Etymology of the word we use today in English "God":
O.E. god "supreme being, deity; the Christian God; image of a god; godlike person," from P.Gmc. *guthan (cf. O.S., O.Fris., Du. god, O.H.G. got,
Ger. Gott, O.N. guð, Goth. guþ), from PIE *ghut- "that which is invoked" (cf. O.C.S. zovo "to call," Skt. huta- "invoked," an epithet of
Indra), from root *gheu(e)- "to call, invoke." But some trace it to PIE *ghu-to- "poured," from root *gheu- "to pour, pour a libation" (source
of Gk. khein "to pour," also in the phrase khute gaia "poured earth," referring to a burial mound; see found (2)). "Given the Greek facts, the
Germanic form may have referred in the first instance to the spirit immanent in a burial mound" [Watkins]. Cf. also Zeus.
Ok so here we have an interesting meaning, "to call", or "to invoke", or various forms of those ideas.
Also we see "pour" "poured" comes up.
This is interesting because in many mythologies creation myths it is related that the supreme creator as breathing, speaking, or poured everything
"Calling" or "invoking" could be translated as 'speaking' I would presume.
Examples such as Ptah
, the Egyptian personification of the creator God, illustrate this correlation very
Ptah is the creator god par excellence: He is considered the demiurge who existed before all things, and by his willingness, thought the world. It
was first conceived by Thought, and realized by the Word: Ptah conceives the world by the thought of his heart and gives life through the
magic of his Word.
Ok let's go to "Zeus" which is directly associated with "Deus", which is another term for "God".
supreme god of the ancient Greeks, 1706, from Gk., from PIE *dewos- "god" (cf. L. deus "god," O. Pers. daiva- "demon, evil god," O.C.S.
deivai, Skt. deva-), from root *dyeu- "to gleam, to shine;" also the root of words for "sky" and "day" (see diurnal). The god-sense is
originally "shining," but "whether as originally sun-god or as lightener" is not now clear.
So even the words "sky" and "day" that we use currently are closely related to these terms. (As anyone digging into etymology will realize a vast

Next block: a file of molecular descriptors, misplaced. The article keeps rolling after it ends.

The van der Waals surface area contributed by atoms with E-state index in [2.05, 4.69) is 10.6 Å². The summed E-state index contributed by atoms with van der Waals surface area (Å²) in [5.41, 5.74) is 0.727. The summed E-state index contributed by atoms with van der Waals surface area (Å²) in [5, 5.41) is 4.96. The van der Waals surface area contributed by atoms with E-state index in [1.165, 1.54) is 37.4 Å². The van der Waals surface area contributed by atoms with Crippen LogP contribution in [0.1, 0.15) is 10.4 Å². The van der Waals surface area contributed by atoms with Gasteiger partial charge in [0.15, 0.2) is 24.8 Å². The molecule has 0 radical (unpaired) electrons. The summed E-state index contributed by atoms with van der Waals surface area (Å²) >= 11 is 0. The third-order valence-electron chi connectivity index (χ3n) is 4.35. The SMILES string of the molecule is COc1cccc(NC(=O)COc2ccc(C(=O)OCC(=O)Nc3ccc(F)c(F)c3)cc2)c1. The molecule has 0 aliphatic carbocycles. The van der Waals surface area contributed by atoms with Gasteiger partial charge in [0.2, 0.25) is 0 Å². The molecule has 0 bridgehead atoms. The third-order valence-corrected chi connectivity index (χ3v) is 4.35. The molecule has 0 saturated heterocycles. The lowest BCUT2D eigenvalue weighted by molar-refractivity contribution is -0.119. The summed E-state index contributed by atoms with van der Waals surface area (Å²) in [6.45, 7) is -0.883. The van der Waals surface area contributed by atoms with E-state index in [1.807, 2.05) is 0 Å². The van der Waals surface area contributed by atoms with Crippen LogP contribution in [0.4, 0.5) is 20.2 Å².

proportion of modern English terminology has ancient mythological roots).
Let's go to 'Deus'...
"God, a god," see Zeus; c.1300 as a French interjection; never nativized, but appearing in adopted Latin expressions such as deus absconditus
Yes this deus is absconditus, I am getting the run around now, it sent be back to Zeus.
Let's try 'dies', however there is no entry but I did find diurnal.
late 14c., from L.L. diurnalis "daily," from L. dies "day" + -urnus, an adjectival suffix denoting time (cf. hibernus "wintery"). Dies
"day" is from PIE root *dyeu- (cf. Skt. diva "by day," Welsh diw, Bret. deiz "day;" Arm. tiw; Lith. diena; O.C.S. dini, Pol. dzień, Rus. den),
lit. "to shine" (cf. Gk. delos "clear;" L. deus, Skt. deva "god," lit. "shining one;" Avestan dava- "spirit, demon;" Lith. devas, O.N. tivar
"gods;" O.E. Tig, gen. Tiwes, see Tuesday).
Now we can see the connections between "shining one", "god", "demons/spirits", and "day".
My point is that the majority of the confusion over these problems is at it's root an etymological confusion, a misunderstanding and accidental
mixing of the meanings of terminology and the separation of those words into distinct meanings over time. A result of linguistic corruption.
It should be clear with evidence in hand, that there is a deep connection here between all of these terms/ideas which plays at a deep subconscious
level within our minds.